Spinal immobilization is one of the most frequently performed procedures in the prehospital care of trauma patients in North America. While clinical and biomechanical evidence suggest that spinal immobilization limits pathologic motion of the injured spinal column, there is no rigorous evidence to support the need for spinal immobilization in all patients following trauma.3 In a 2003 Cochrane review, no randomized controlled trials that evaluated prehospital spinal immobilization in trauma patients were identified.4
In 2005, Kwan et al did a comprehensive review of randomized controlled trials of spinal immobilization on healthy participants. Seventeen randomized controlled crossover trials comparing the various types of spinal immobilization devices in 529 healthy volunteers 7 to 85 years of age were identified. Of note, substantial amounts of head and neck motion were reported regardless of whether rolled towels or foam wedges were used. A comparison of these 3 devices showed no significant difference in the efficacy of reducing head and neck movements.5
Despite its widespread use, the clinical benefits of prehospital spinal immobilization have been questioned. The current protocol for prehospital spinal immobilization has a strong historical rather than scientific precedent based less on objective evidence and more on the concern that a patient with a injured spine may deteriorate neurologically without immobilization.6 Spinal immobilization has never been proven to prevent secondary spinal injury. 7 It has also been argued that considerable force is= required to fracture the spine at initial impact and any subsequent movements by routine handling and transport are unlikely to cause further damage to the spinal cord. Estimates in the literature regarding the incidence of neurological injury due to inadequate immobilization may have been exaggerated.7,8 Approximately 5 million patients in the United States receive spinal immobilization every year, regardless of chief complaint, largely in response to the fear of doing harm due to unrecognized occult fractures.9 Still, there are examples of patients whose spinal cord injury occurred after immobilizatio devices were removed and the patient was allowed to move his or her neck. While this may occur infrequently, it can be catastrophic when it does occur.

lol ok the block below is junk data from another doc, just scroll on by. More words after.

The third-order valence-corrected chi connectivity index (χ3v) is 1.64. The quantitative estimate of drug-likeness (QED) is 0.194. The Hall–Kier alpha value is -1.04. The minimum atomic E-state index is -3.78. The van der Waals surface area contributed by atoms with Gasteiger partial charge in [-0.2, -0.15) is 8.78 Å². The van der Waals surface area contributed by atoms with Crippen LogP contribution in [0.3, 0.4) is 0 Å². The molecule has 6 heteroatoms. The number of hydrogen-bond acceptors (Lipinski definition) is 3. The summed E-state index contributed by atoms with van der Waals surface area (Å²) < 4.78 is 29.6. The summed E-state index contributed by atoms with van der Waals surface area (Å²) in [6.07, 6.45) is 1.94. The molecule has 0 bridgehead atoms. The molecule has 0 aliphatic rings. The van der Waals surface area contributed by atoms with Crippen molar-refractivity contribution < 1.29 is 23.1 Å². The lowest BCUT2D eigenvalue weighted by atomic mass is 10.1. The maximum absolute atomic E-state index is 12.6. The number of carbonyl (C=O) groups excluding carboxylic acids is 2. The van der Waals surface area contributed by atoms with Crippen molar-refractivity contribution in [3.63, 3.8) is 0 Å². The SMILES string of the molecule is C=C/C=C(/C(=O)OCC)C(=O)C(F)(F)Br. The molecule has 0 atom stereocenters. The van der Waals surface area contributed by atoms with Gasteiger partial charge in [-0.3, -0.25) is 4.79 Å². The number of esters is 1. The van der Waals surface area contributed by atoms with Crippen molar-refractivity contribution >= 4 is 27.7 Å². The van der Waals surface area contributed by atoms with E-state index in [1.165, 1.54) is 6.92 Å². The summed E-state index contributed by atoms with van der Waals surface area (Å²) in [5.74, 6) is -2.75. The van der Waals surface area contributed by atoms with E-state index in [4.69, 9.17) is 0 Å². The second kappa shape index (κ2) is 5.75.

Although cervical spine injuries involving patients wearing helmets are relatively uncommon, when they do occur, they present a unique and sometimes difficult diagnostic and therapeutic challenge. In addition, shoulder pads worn by football, hockey, and lacrosse players further complicate the treatment of these patients. The management of the helmeted patient with a potential neck injury begins at the scene with proper immobilization and positioning. Immobilization of the neck in the neutral position restricts movement of the unstable vertebral column in an effort to prevent damage to the spinal cord and nerve roots. In almost all cases, the helmet and shoulder pads should not be removed prior to arrival in the ED; the facemask can be carefully removed to allow better visualization and access to the patient's airway.
The National Collegiate Athletic Association (NCAA) published helmet removal guidelines as part of a consensus statement by the Inter-Association Task Force for Appropriate Care of the Spine-Injured Athlete.23 The NCAA has stated that, unless there are special circumstances such as respiratory distress coupled with an inability to access the airway, the helmet should never be removed during prehospital care of the student athlete with potential head/neck injuries unless:
If the helmet is removed prior to ED arrival, the shoulder pads should also be removed to prevent extension of the cervical spine.23 (See Table 1 for a description of the helmet removal process.)
Lisa Freeman Grossheim; Kevin Polglaze; Rory Smith
April 2, 2009